“The last time there was stakeholder input on this item was three years ago, and a lot of things have changed in that time,” said Brad Spies, brand development manager for South by Southwest. “Neighborhoods have grown frustrated with the bureaucracy that comes with even hosting a simple block party. The music census has shown that the Austin music and creative community, which are in critical shape, rely disproportionately on events for work to pay the bills, and in the absence of this ordinance, ACE itself has evolved its policies and procedures.”
The ordinance loosens the definition of what constitutes a special event, raising the threshold to 100 attendees in a move designed to make it easier for neighborhood gatherings and block parties to take place without navigating the approval process.
The biggest change would be the implementation of a tier system that classifies events into one of four tiers based on their crowd size, duration, physical footprint and use of city resources. Lower-tier events will have shorter application lead times and approval windows, except during the spring festival season around South by Southwest when applications will need to be submitted at least 30 days ahead of an event.
Cindy Lo, owner of the Red Velvet Events agency, said companies like hers need the city to have a clearly defined set of rules that won’t result in large, expensive events potentially getting canceled by the city over procedural matters days prior to taking place. Lo also criticized Council and staff for waiting three years to bring the ordinance back for approval without asking local events stakeholders how it might need to be updated.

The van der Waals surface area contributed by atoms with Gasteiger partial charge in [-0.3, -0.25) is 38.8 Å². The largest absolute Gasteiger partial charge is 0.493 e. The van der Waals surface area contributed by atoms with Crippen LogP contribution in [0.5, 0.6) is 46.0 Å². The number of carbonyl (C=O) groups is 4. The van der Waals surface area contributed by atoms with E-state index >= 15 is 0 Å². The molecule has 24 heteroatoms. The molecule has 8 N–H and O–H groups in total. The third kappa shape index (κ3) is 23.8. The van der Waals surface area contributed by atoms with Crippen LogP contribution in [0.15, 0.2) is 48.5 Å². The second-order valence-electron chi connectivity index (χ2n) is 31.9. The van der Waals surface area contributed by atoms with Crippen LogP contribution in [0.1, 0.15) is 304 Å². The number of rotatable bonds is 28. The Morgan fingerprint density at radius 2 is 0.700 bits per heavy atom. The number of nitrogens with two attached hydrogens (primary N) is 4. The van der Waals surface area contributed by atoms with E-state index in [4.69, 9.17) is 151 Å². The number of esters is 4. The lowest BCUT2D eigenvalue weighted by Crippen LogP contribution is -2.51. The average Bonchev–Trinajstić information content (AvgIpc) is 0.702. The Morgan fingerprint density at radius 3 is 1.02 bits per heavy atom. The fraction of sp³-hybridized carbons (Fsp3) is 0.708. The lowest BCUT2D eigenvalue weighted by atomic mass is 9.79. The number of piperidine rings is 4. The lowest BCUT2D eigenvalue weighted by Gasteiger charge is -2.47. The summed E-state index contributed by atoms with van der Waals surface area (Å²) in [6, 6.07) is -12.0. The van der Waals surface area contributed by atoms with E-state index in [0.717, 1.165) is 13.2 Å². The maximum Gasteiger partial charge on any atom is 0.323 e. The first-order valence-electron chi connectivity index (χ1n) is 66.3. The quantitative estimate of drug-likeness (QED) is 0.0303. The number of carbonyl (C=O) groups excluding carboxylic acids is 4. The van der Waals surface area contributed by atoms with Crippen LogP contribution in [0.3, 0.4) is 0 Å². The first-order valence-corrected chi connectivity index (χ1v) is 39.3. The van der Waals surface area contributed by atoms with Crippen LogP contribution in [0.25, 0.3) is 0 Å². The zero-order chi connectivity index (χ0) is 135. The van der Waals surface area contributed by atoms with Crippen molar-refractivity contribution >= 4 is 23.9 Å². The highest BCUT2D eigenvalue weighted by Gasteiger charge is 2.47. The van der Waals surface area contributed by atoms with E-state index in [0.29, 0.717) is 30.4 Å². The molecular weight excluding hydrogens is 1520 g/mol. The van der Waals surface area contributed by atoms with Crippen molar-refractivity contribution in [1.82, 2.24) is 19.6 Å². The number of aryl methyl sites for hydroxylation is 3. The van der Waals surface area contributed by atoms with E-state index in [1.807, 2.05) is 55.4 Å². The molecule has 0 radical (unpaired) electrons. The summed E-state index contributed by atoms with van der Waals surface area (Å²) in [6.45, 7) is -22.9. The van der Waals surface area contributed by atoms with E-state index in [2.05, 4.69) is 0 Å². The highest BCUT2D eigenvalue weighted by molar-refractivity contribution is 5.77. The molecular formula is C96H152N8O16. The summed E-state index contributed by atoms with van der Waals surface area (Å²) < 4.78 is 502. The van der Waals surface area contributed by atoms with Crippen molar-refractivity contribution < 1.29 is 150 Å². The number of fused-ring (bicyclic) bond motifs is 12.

“I’m curious why it’s taken so long, since I reviewed it three years ago,” she said. “So many companies open offices here because their executives have such a great time experiencing events in Austin. Let’s make sure Austin continues to be a welcoming destination for these corporate events, and please consider meeting with us event professionals to consider fine tuning details so we can get back on track with the process of welcoming corporate groups.”